Randal has all of these qualifications.  He has arranged many details  for the second half of the 2007 Western Front Association USA Branch’s tour and other tours.  Randal was the coordinator for the WW1HA’s 2015 Symposium in Lisle, Illinois; which featured eight speakers and almost 100 participants over two days.  Randal’s profession as a high-yield bond analyst and his work as Treasurer of the Great War Association, Chairman of the Finance Committee at his previous church and Treasurer of Troop 56 BSA Millington, NJ has also helped him develop the skills necessary.

Again, it needs to be emphasized that Randal worked with the WW1HA and its directors to plan the trip.

Take Action Today!

Please reserve your space today;  Please tell your friends about this opportunity;  and please contact Randal with any questions:  lavarennes@meuse-argonne.com or 908-451-0252.

 

Advertisements

Blizzard in the Dardenelles

We woke up to heavy snow this morning — halfway through April. Clearing off the car was a challenge, and then there was ice to scrape off the windows. I saw a container garden of daffodils and snowdrops that were frozen solid.

But, to paraphrase another blogger (That’s Nothing Compared to Passchendaele). this snow is nothing compared to Gallipoli. The Dardanelles’ average temperature in November is a tolerable 54 — jacket weather, we would say. But on Nov. 28, 1915, the peninsula was hit with a blizzard.

The Australian, New Zealand and other British troops began landing at Gallipoli on April 25, 1915 — with another monthly average in the 50s — but the summer months were extremely hot and many soldiers developed dysentery and typhoid fever, because of the flies flourishing on the unburied, decomposing dead.

But the weather was hot, then it was warm, then it was cool — and then there was a horrific thunderstorm with rain so heavy that many men drowned in their own trenches.  The next day, the blizzard hit.

Here is one New Zealander’s account, from the Poverty Bay Herald, posted by the National Library of New Zealand: http://paperspast.natlib.govt.nz/cgi-bin/paperspast?a=d&d=PBH19160205.2.39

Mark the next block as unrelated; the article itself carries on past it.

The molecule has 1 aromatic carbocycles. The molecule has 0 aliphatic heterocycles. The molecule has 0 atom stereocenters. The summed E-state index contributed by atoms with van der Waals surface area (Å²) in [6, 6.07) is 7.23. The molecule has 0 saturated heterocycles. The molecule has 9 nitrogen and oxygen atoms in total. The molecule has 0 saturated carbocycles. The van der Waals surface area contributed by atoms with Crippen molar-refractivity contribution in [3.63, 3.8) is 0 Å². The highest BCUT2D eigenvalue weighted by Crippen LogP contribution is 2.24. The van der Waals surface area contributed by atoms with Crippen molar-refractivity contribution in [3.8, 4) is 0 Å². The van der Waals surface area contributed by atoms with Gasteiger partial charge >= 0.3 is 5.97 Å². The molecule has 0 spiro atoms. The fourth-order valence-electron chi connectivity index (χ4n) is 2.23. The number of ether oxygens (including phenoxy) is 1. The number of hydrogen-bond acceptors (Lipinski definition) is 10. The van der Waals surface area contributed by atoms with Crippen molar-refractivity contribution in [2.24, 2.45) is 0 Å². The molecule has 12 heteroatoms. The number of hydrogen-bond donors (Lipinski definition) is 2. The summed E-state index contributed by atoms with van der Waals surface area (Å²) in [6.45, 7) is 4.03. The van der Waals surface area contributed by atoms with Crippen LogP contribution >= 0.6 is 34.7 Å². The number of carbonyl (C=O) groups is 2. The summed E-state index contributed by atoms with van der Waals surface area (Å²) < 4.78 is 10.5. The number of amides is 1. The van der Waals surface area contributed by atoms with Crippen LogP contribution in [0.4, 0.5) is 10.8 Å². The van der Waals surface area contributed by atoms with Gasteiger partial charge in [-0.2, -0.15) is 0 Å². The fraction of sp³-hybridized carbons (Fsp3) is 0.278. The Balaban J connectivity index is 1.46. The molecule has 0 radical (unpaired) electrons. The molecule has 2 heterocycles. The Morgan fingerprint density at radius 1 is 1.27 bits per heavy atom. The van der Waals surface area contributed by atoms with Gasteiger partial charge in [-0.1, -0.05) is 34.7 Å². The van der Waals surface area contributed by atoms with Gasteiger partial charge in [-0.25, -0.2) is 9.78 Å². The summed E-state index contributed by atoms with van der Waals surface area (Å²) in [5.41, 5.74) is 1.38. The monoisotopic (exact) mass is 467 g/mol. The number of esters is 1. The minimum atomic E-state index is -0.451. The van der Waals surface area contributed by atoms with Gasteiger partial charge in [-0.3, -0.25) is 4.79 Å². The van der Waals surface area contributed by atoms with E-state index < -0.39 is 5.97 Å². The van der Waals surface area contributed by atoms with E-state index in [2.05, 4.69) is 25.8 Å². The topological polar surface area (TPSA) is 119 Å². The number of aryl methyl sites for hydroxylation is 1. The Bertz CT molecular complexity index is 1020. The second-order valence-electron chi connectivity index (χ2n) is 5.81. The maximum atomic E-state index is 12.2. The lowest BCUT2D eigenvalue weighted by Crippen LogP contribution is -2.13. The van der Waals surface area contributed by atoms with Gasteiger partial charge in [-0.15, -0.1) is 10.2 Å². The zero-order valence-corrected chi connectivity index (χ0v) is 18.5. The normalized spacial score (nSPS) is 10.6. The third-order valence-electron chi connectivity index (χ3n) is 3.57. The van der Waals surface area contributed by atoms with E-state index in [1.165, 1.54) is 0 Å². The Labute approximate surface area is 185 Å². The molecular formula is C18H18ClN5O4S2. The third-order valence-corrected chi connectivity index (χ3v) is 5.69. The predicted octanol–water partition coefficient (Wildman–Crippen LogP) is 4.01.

More accounts and discussions can be found at the Great War Forum: http://1914-1918.invisionzone.com/forums/index.php?showtopic=166263&page=2

Snow at Gallipoli

April 25 is a day of remembrance for Australians and New Zealanders, and it’s also commemorated by the Turks.  Ceremonies around the world are very moving. https://www.youtube.com/watch?v=stb0asxF6bM

Put it on your calendar — and hope for better weather.

 

 

 

Welcome to Hartmannswillerkopf

Hartsmann_20 Hartsmann_14 Hartsmann_16 Hartsmann_15 Hartsmann_24 Hartsmann_25 Hartsmann_26 Hartmanns_cross1 Hartsmann_28Like Le Linge, Hartmannswillerkopf is high ground that the Germans held and the French attacked right under their noses — and under their guns. But the Germans had another advantage besides position:

Logistics.

German supplies were less than 5K away, French more than 20.

The fighting here was intense from the start of the war into 1915, when each side realized the other wasn’t going anywhere and the real action was elsewhere. The French launched major offensives at Artois and Champagne

Visiting Le Linge battlefield

Le Linge ridge was the scene of some of the fiercest fighting in Alsace, which the French were determined to take back at all costs, while the Germans were fighting for ground that had been their homeland since the 1870s.

Ill-fated French ridge.jpgLooking at the French lines from Le Linge ridge. If the French had fallen back to that ridge in the distance, they could have held this part of Alsace, but the government decreed that every inch of France was sacred, so they had to continue their attack up the slopes.

Le Linge German concrete work.jpgGerman fortifications on the Le Linge battlefield.

Germans over the top in LeLinge.jpgSteps for clambering out of the trench to attack the French.

Le Linge battlefieldMap of the battlefield at the memorial.

Le Linge request for respect.jpgA reminder, mostly for schoolkids, that this ground still holds the remains of many soldiers and must be treated as a cemetery.